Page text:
While Kai was under they’d had a good feel of his stomach at my request. Like many poodles, Kai has a bad habit of eating socks – whole! I was pretty sure that everything that had gone down, had come back up but just wanted to be sure. All was good and we discussed this odd trait of poodles. My vet owns two standard poodles himself. (For now, my laundry basket is out of reach and I’ve stopped training Kai to help with the laundry until he’s matured some more and we can address this issue better).
The vet had also checked out Kai’s penis and bladder as he’d had quite a serious urine infection a few weeks before and we wanted to be sure that it was totally cleared up. Especially as he hasn’t quite grown out of being an excited pee-er yet! All was clear!
Then my vet got to experience for himself what I meant by Kai still being an excited pee-er! Surgery, or no surgery, Kai was ecstatic to see me!
He soaked me, he soaked the vet and he soaked the exam room! You wouldn’t think that his body could contain the amount of pee that came out of him! It caused much amusement to the staff and other owners in the waiting room. I’m glad that I went to get him in old, dirty clothes!
Anyway, we shortly arrive home and he checks out the house and garden to make sure that I didn’t sneak another dog in or something? I’m not really sure what he was checking for exactly? Once he had confirmed that all was well in his world he curled up next to me and that was basically it for the next couple of hours. He woke up hungry, ate, went out to pee and then went back to sleep.
So far he’s not had to wear the collar of shame! He’s being really good at leaving things alone. In fact, I’ve had to tell Molly to ‘leave it’ more than Kai as she wants to lick it better for him.
Now this is where the saying ‘You learn something new everyday’ comes in. First, when looking at his incision it’s not where I thought that it would be. It’s further up the base of his penis and not in his scrotum. I looked it up and it’s perfectly placed. In fact, Kai could be the photo opportunity for a surgical textbook it’s so perfectly placed. Secondly, it doesn’t look as so his testicles have been removed. They look smaller and more like one than two, and less hard but they’re still there!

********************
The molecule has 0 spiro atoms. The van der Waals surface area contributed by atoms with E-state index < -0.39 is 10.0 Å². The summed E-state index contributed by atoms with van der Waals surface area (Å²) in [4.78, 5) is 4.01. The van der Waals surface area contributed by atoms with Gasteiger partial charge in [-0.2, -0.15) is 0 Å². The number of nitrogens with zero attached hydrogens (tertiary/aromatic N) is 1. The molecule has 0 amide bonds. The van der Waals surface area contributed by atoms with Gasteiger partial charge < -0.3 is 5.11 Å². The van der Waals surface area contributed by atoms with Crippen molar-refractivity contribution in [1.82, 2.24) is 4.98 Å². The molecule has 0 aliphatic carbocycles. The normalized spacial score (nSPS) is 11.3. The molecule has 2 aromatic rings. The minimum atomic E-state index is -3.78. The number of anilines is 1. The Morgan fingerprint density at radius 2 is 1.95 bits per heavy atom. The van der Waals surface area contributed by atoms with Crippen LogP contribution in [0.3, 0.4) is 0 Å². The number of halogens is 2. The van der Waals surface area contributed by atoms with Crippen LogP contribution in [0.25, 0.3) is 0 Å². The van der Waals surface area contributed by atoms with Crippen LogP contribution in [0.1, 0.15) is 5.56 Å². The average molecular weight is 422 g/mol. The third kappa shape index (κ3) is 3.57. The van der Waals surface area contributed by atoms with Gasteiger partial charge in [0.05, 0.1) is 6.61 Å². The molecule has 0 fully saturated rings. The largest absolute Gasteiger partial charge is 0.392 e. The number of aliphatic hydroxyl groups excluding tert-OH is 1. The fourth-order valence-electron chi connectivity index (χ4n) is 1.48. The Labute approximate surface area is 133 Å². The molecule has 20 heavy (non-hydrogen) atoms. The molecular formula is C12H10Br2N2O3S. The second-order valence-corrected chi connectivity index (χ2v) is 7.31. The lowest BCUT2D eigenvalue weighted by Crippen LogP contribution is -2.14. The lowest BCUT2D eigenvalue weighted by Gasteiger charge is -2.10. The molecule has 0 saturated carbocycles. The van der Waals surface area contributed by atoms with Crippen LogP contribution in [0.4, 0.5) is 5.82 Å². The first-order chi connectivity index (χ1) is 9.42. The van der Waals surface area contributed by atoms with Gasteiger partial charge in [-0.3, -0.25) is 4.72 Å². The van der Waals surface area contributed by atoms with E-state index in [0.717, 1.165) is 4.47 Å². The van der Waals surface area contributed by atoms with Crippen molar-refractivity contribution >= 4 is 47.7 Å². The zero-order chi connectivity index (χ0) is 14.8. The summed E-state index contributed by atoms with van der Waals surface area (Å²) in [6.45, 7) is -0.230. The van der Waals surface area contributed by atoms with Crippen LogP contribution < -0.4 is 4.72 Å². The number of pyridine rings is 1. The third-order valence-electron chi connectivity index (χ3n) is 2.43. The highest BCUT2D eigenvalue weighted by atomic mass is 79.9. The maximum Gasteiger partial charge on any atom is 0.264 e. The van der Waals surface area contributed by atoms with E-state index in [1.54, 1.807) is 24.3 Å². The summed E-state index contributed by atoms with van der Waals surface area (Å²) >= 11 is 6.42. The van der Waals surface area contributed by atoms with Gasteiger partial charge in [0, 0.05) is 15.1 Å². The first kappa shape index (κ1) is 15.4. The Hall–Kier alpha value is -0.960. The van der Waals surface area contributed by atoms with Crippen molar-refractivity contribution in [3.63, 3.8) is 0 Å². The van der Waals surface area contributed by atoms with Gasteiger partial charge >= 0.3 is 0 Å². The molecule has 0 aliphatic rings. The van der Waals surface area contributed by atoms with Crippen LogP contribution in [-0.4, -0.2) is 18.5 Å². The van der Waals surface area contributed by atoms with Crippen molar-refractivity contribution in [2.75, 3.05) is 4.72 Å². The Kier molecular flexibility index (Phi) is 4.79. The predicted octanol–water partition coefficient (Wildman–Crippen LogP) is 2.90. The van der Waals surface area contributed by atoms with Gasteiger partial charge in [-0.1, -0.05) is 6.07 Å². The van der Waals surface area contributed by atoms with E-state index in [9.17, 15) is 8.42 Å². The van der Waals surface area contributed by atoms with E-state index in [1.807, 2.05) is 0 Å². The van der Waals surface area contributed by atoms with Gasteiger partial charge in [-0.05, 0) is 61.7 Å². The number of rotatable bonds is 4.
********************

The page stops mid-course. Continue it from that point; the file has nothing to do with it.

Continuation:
Hmmm. So before I call my vet and look like an idiot accusing him of not doing the surgery I looked up how the surgery is actually done. Apparently, they make a small incision just up from the scrotum, in the base of the penis and pull the testicles through and out, then surgically remove them. The scrotum remains. So what I’m seeing is actually just his scrotum and the swelling from the surgery. Over the next couple of weeks, this will shrink and, given his age, within 6-12 months it’s likely that not even a skin flap will remain.
So there you have it. When a male dog is neutered don’t be surprised to find out, that at first, it looks like it hasn’t been done.
Now of course, when I looked this up I came across all sorts of interesting things.
Did you know that you can get false testicles for dogs called neuticles?
Or that it’s possible to have your vet perform a vasectomy rather than to neuter your dog. (You can sterilise, rather they spay, a female dog too).
Anyway, Kai is currently lying flat on his back next to me on the couch, with his private parts fully exposed – this dog knows no shame! He’s certainly not bothered by his surgery as of yet.
He did get a dose of painkiller this morning and will do for the next few days, and I have a collar ready for him to prevent licking if need be.
I have to admit, though, that much as I love him, I will be glad when I don’t have to look at his ‘testicles’ anymore!